Are you aware that at least six former employees of JSW Steel Limited have been formally employed in BPSL in senior positions from around the month of April 2020? Are you aware that these individuals have been holding meetings in BPSL and have been issuing circulars/e-mails to BPSL employees? (The names of the six former employees of JSW Steel mentioned are then specified.)
Is the concerned officer/manager in your bank/entity who is looking after the implementation of BPSL’s resolution plan in contact with Khandelwal? Did the concerned person bring to your notice any alleged irregularities at any point in time and if yes, what action was taken?
Under the Insolvency and Bankruptcy Code, 2016, the role of the resolution professional comes to an end once the resolution plan is approved by the adjudicating authority. However, based on documents seen by me, Khandelwal, the erstwhile resolution professional of BPSL has continued to issue circulars in the capacity of resolution professional. Is this in your knowledge?
No Action by Creditors?
On March 19, the CoC wrote to JSW asking it to implement the resolution plan within seven days, failing which bank guarantees would be invoked. On June 20, the committee again wrote to JSW granting the company two weeks more to release the payment to avoid penal consequences under Section 74 of the IBC, which penalises those responsible for non-implementation of the resolution plan.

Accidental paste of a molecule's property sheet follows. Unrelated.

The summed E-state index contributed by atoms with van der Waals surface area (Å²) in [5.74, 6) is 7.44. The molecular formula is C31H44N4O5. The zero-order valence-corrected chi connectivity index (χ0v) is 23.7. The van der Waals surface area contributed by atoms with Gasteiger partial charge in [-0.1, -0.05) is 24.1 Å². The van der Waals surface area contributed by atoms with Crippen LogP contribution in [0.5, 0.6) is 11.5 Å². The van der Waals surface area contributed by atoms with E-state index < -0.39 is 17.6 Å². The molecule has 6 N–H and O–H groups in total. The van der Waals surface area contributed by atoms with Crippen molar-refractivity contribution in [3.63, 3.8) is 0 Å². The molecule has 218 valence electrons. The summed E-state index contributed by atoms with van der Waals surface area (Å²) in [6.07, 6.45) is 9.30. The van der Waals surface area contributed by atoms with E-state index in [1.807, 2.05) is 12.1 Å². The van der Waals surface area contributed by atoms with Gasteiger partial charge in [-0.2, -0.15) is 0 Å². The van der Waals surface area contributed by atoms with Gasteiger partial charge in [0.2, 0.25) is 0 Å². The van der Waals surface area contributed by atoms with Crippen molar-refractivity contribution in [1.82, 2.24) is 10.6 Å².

The Reorg website reported in July that the CoC had written a letter to JSW stating that it would add interest charges as compensation for failure to implement the resolution plan in a timely manner. However, till date, no action has been taken by the creditors against JSW.
Apparently, until the change of management formally takes place and till such time as the bid value is released to the creditors, JSW should not have any say whatsoever in the interim management of BPSL. This is also clear from a perusal of the resolution plan approved by the NCLT and the NCLAT, which unambiguously underlines the mechanism for interim management of the BPSL.
The question that needs asking is how under the watch of the steering committee, JSW’s ex-employees were formally inducted into BPSL as full-time senior employees who would take complete charge of the operations and management of the sick, heavily-indebted company. The manner in which this has been done appears to have subverted the letter and spirit of the Insolvency and Bankruptcy Code.
The author is an independent journalist.